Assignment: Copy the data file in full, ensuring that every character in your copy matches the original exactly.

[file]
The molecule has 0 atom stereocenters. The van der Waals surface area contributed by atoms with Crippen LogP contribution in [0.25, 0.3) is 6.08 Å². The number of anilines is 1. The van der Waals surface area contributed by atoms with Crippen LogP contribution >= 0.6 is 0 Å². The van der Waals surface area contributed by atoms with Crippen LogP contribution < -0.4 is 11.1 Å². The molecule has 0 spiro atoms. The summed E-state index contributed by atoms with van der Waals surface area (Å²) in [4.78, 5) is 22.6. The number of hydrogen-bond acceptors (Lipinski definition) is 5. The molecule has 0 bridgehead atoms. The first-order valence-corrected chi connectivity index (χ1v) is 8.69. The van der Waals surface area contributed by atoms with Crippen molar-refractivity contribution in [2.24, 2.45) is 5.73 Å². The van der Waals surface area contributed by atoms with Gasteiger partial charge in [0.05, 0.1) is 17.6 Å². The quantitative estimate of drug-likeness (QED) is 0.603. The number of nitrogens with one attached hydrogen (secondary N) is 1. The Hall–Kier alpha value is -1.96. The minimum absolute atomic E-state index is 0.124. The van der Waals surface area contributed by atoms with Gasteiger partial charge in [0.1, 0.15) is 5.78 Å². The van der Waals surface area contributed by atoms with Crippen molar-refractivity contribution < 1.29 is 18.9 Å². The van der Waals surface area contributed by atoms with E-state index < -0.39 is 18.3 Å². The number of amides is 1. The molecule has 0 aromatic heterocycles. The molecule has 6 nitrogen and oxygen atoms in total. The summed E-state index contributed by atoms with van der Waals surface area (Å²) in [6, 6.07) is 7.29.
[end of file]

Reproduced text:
The molecule has 0 atom stereocenters. The van der Waals surface area contributed by atoms with Crippen LogP contribution in [0.25, 0.3) is 6.08 Å². The number of anilines is 1. The van der Waals surface area contributed by atoms with Crippen LogP contribution >= 0.6 is 0 Å². The van der Waals surface area contributed by atoms with Crippen LogP contribution < -0.4 is 11.1 Å². The molecule has 0 spiro atoms. The summed E-state index contributed by atoms with van der Waals surface area (Å²) in [4.78, 5) is 22.6. The number of hydrogen-bond acceptors (Lipinski definition) is 5. The molecule has 0 bridgehead atoms. The first-order valence-corrected chi connectivity index (χ1v) is 8.69. The van der Waals surface area contributed by atoms with Crippen molar-refractivity contribution in [2.24, 2.45) is 5.73 Å². The van der Waals surface area contributed by atoms with Gasteiger partial charge in [0.05, 0.1) is 17.6 Å². The quantitative estimate of drug-likeness (QED) is 0.603. The number of nitrogens with one attached hydrogen (secondary N) is 1. The Hall–Kier alpha value is -1.96. The minimum absolute atomic E-state index is 0.124. The van der Waals surface area contributed by atoms with Gasteiger partial charge in [0.1, 0.15) is 5.78 Å². The van der Waals surface area contributed by atoms with Crippen molar-refractivity contribution < 1.29 is 18.9 Å². The van der Waals surface area contributed by atoms with E-state index < -0.39 is 18.3 Å². The number of amides is 1. The molecule has 0 aromatic heterocycles. The molecule has 6 nitrogen and oxygen atoms in total. The summed E-state index contributed by atoms with van der Waals surface area (Å²) in [6, 6.07) is 7.29.